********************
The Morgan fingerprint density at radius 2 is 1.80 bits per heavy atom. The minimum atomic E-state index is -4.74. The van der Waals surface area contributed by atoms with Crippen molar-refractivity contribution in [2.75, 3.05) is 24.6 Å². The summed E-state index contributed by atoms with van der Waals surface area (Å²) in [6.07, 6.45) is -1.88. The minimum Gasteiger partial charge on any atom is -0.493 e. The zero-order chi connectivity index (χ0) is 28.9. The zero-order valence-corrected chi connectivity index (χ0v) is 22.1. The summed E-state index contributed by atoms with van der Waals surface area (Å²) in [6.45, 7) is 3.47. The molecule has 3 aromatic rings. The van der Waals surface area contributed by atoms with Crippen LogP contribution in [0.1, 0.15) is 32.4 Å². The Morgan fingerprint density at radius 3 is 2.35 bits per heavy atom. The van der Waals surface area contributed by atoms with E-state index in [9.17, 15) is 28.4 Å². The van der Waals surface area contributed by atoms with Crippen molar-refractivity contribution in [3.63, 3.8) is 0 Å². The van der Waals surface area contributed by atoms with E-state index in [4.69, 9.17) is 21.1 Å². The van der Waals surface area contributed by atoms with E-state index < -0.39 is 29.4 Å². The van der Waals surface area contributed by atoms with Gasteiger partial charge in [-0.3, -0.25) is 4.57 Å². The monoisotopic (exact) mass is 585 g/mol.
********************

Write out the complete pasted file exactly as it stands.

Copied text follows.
The Morgan fingerprint density at radius 2 is 1.80 bits per heavy atom. The minimum atomic E-state index is -4.74. The van der Waals surface area contributed by atoms with Crippen molar-refractivity contribution in [2.75, 3.05) is 24.6 Å². The summed E-state index contributed by atoms with van der Waals surface area (Å²) in [6.07, 6.45) is -1.88. The minimum Gasteiger partial charge on any atom is -0.493 e. The zero-order chi connectivity index (χ0) is 28.9. The zero-order valence-corrected chi connectivity index (χ0v) is 22.1. The summed E-state index contributed by atoms with van der Waals surface area (Å²) in [6.45, 7) is 3.47. The molecule has 3 aromatic rings. The van der Waals surface area contributed by atoms with Crippen LogP contribution in [0.1, 0.15) is 32.4 Å². The Morgan fingerprint density at radius 3 is 2.35 bits per heavy atom. The van der Waals surface area contributed by atoms with E-state index in [9.17, 15) is 28.4 Å². The van der Waals surface area contributed by atoms with Crippen molar-refractivity contribution in [3.63, 3.8) is 0 Å². The van der Waals surface area contributed by atoms with E-state index in [4.69, 9.17) is 21.1 Å². The van der Waals surface area contributed by atoms with E-state index < -0.39 is 29.4 Å². The van der Waals surface area contributed by atoms with Gasteiger partial charge in [-0.3, -0.25) is 4.57 Å². The monoisotopic (exact) mass is 585 g/mol.